Listening to the bells of San Marco
The bell tower of San Marco is one of the most famous bell towers in the world. However, the story and the meaning of its bells into the daily life of Venice is not very well known: there is the Marangona bell, which used to mark the working hours at the Arsenale, the Pregadi which used to announced the meetings of the Senate… Come into the San Marco bell tower with us and get to know them better!
The history of the San Marco bell tower begins in the IX century as a sighting tower. Its current architecture, however, dates back to the late 1400s, when some documents indicated the presence of six bells, which had been restored by Pope Pius X after the earthquake of the 1902.
Every bell has a specific name and tone. There is the Marangona, who plays in LA, whose chimes used to announce the beginning and the end of the working hours of the marangoni, the carpenters of the Arsenale. The Nona, or Mezzana, used to indicate the deadline for sending mail to Rialto and also midday. The Trottiera, on the other hand, used to give the last notice to the Venetian nobles who had to attend to the meetings of the Grand Consiglio, while the Pegadi used to announce the meetings of the Senato. But there was also the bell announcing the capital executions: this was the Renghiera (from ‘renga’, which means harangue) that was also called the bell of the Maleficio or the Giustiziati.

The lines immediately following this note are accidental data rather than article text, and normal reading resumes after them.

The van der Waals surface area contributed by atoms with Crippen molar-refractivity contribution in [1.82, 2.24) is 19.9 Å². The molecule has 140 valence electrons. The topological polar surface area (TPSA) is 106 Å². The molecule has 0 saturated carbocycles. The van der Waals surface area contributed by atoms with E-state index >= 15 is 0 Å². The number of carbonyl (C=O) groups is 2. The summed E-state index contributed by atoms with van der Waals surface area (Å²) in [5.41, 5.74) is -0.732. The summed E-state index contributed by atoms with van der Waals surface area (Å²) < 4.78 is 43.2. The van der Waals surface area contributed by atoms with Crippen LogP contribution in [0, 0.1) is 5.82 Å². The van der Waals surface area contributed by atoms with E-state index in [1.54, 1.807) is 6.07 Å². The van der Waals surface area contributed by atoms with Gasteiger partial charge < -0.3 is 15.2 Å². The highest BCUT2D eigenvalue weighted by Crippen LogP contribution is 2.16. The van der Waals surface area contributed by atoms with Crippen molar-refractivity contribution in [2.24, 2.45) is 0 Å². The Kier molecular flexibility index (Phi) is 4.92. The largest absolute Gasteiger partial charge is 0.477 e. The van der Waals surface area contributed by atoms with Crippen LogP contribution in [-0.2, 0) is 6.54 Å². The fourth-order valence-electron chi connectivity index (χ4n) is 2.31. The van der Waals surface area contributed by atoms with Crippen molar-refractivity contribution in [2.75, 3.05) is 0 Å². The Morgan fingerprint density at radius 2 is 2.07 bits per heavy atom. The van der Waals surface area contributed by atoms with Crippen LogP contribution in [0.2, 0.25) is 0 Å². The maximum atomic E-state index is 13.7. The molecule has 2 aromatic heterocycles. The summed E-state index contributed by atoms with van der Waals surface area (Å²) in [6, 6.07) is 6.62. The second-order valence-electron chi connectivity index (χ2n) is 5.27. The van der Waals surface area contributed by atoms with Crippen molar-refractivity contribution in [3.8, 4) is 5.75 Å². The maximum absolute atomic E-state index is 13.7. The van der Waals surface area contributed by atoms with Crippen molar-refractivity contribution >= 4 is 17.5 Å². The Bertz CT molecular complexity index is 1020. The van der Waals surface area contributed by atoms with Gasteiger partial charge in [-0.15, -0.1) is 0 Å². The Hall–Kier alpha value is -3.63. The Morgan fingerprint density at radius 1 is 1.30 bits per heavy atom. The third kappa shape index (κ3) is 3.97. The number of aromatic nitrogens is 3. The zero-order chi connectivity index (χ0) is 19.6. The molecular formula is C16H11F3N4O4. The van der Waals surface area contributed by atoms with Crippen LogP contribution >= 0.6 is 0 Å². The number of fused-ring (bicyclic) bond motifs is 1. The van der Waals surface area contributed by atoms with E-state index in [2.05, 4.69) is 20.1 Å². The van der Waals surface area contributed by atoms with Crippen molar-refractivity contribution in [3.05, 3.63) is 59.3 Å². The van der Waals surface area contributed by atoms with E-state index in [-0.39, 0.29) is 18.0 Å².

Until 1722, the five bells were also supported by the Campanone di Candia, which played along with the others: this one, however, fell into pieces and was never restored. You can listen to the bells every day, but if you want to listen to them all together while composing the so-called Plenum, you have to wait for the major liturgical events or anniversaries.
The bell tower of San Marco is worth a visit which can be planned by looking at the San Marco website: as you will see, the tickets are not very expensive and the opening hours are quite flexible!